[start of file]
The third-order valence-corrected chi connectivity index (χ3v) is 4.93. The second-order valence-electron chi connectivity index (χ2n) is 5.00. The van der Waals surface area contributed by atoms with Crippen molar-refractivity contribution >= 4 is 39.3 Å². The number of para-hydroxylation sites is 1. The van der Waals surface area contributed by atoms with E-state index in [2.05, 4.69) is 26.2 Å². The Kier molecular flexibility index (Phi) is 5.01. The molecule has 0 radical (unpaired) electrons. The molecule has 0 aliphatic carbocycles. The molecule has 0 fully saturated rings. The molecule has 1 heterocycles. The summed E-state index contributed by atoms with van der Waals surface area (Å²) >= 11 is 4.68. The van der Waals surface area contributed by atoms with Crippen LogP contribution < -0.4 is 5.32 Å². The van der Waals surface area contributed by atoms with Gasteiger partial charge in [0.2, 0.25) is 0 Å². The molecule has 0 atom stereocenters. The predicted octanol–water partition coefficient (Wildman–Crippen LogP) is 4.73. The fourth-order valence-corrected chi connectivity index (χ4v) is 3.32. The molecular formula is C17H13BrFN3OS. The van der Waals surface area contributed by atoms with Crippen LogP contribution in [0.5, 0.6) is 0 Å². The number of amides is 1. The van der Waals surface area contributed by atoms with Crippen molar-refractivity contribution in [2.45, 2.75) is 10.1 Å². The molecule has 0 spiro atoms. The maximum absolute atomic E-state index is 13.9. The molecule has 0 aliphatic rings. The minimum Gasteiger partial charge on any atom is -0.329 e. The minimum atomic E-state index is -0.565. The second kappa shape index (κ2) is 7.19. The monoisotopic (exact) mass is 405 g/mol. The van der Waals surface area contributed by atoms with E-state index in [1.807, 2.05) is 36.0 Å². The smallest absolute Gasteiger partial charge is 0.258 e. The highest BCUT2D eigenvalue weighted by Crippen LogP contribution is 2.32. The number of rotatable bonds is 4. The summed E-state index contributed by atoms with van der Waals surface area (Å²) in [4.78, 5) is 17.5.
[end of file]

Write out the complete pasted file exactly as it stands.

The third-order valence-corrected chi connectivity index (χ3v) is 4.93. The second-order valence-electron chi connectivity index (χ2n) is 5.00. The van der Waals surface area contributed by atoms with Crippen molar-refractivity contribution >= 4 is 39.3 Å². The number of para-hydroxylation sites is 1. The van der Waals surface area contributed by atoms with E-state index in [2.05, 4.69) is 26.2 Å². The Kier molecular flexibility index (Phi) is 5.01. The molecule has 0 radical (unpaired) electrons. The molecule has 0 aliphatic carbocycles. The molecule has 0 fully saturated rings. The molecule has 1 heterocycles. The summed E-state index contributed by atoms with van der Waals surface area (Å²) >= 11 is 4.68. The van der Waals surface area contributed by atoms with Crippen LogP contribution < -0.4 is 5.32 Å². The van der Waals surface area contributed by atoms with Gasteiger partial charge in [0.2, 0.25) is 0 Å². The molecule has 0 atom stereocenters. The predicted octanol–water partition coefficient (Wildman–Crippen LogP) is 4.73. The fourth-order valence-corrected chi connectivity index (χ4v) is 3.32. The molecular formula is C17H13BrFN3OS. The van der Waals surface area contributed by atoms with Crippen LogP contribution in [0.5, 0.6) is 0 Å². The number of amides is 1. The van der Waals surface area contributed by atoms with Crippen molar-refractivity contribution in [2.45, 2.75) is 10.1 Å². The molecule has 0 spiro atoms. The maximum absolute atomic E-state index is 13.9. The molecule has 0 aliphatic rings. The minimum Gasteiger partial charge on any atom is -0.329 e. The minimum atomic E-state index is -0.565. The second kappa shape index (κ2) is 7.19. The monoisotopic (exact) mass is 405 g/mol. The van der Waals surface area contributed by atoms with E-state index in [1.807, 2.05) is 36.0 Å². The smallest absolute Gasteiger partial charge is 0.258 e. The highest BCUT2D eigenvalue weighted by Crippen LogP contribution is 2.32. The number of rotatable bonds is 4. The summed E-state index contributed by atoms with van der Waals surface area (Å²) in [4.78, 5) is 17.5.